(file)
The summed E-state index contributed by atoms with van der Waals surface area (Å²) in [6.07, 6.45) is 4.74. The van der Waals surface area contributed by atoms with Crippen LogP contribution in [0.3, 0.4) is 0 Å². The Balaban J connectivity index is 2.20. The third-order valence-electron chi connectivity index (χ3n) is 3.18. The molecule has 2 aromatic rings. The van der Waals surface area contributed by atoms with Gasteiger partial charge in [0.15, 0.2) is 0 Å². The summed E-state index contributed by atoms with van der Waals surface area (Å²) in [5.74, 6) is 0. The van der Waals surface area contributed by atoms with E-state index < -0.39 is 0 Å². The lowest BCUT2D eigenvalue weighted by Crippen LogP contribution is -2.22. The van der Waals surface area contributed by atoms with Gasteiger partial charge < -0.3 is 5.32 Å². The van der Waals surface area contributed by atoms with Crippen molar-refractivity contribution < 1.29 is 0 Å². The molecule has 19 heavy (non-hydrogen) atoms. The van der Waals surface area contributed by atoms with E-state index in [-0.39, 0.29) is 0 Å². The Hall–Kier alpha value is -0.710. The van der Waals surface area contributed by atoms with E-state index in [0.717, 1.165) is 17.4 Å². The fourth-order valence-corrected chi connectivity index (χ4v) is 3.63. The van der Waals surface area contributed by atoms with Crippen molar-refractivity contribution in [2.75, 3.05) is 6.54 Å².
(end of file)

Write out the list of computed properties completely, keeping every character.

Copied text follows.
The summed E-state index contributed by atoms with van der Waals surface area (Å²) in [6.07, 6.45) is 4.74. The van der Waals surface area contributed by atoms with Crippen LogP contribution in [0.3, 0.4) is 0 Å². The Balaban J connectivity index is 2.20. The third-order valence-electron chi connectivity index (χ3n) is 3.18. The molecule has 2 aromatic rings. The van der Waals surface area contributed by atoms with Gasteiger partial charge in [0.15, 0.2) is 0 Å². The summed E-state index contributed by atoms with van der Waals surface area (Å²) in [5.74, 6) is 0. The van der Waals surface area contributed by atoms with E-state index < -0.39 is 0 Å². The lowest BCUT2D eigenvalue weighted by Crippen LogP contribution is -2.22. The van der Waals surface area contributed by atoms with Gasteiger partial charge < -0.3 is 5.32 Å². The van der Waals surface area contributed by atoms with Crippen molar-refractivity contribution < 1.29 is 0 Å². The molecule has 19 heavy (non-hydrogen) atoms. The van der Waals surface area contributed by atoms with E-state index in [-0.39, 0.29) is 0 Å². The Hall–Kier alpha value is -0.710. The van der Waals surface area contributed by atoms with E-state index in [0.717, 1.165) is 17.4 Å². The fourth-order valence-corrected chi connectivity index (χ4v) is 3.63. The van der Waals surface area contributed by atoms with Crippen molar-refractivity contribution in [2.75, 3.05) is 6.54 Å².